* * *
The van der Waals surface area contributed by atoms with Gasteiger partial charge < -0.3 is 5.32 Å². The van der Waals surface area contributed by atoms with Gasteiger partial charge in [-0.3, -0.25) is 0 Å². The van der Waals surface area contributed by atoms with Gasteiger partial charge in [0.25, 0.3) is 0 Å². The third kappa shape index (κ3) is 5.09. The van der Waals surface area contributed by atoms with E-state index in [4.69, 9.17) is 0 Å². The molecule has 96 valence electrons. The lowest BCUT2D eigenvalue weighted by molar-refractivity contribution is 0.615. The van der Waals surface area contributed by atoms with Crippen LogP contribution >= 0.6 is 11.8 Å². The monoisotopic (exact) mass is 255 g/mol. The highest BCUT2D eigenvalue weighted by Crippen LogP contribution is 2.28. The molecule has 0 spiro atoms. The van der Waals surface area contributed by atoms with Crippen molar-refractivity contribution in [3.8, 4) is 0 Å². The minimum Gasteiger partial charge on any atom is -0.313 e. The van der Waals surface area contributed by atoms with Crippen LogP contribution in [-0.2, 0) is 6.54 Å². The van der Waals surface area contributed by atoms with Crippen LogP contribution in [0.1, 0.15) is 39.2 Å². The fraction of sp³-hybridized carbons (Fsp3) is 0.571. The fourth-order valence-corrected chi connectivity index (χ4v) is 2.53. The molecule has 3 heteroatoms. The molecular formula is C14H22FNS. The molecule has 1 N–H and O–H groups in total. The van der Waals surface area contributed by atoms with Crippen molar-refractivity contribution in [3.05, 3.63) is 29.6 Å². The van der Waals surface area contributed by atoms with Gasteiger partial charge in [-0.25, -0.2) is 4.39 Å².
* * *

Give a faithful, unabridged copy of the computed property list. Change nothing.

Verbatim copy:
The van der Waals surface area contributed by atoms with Gasteiger partial charge < -0.3 is 5.32 Å². The van der Waals surface area contributed by atoms with Gasteiger partial charge in [-0.3, -0.25) is 0 Å². The van der Waals surface area contributed by atoms with Gasteiger partial charge in [0.25, 0.3) is 0 Å². The third kappa shape index (κ3) is 5.09. The van der Waals surface area contributed by atoms with E-state index in [4.69, 9.17) is 0 Å². The molecule has 96 valence electrons. The lowest BCUT2D eigenvalue weighted by molar-refractivity contribution is 0.615. The van der Waals surface area contributed by atoms with Crippen LogP contribution >= 0.6 is 11.8 Å². The monoisotopic (exact) mass is 255 g/mol. The highest BCUT2D eigenvalue weighted by Crippen LogP contribution is 2.28. The molecule has 0 spiro atoms. The van der Waals surface area contributed by atoms with Crippen molar-refractivity contribution in [3.8, 4) is 0 Å². The minimum Gasteiger partial charge on any atom is -0.313 e. The van der Waals surface area contributed by atoms with Crippen LogP contribution in [-0.2, 0) is 6.54 Å². The van der Waals surface area contributed by atoms with Crippen LogP contribution in [0.1, 0.15) is 39.2 Å². The fraction of sp³-hybridized carbons (Fsp3) is 0.571. The fourth-order valence-corrected chi connectivity index (χ4v) is 2.53. The molecule has 3 heteroatoms. The molecular formula is C14H22FNS. The molecule has 1 N–H and O–H groups in total. The van der Waals surface area contributed by atoms with Crippen molar-refractivity contribution in [3.05, 3.63) is 29.6 Å². The van der Waals surface area contributed by atoms with Gasteiger partial charge in [-0.25, -0.2) is 4.39 Å².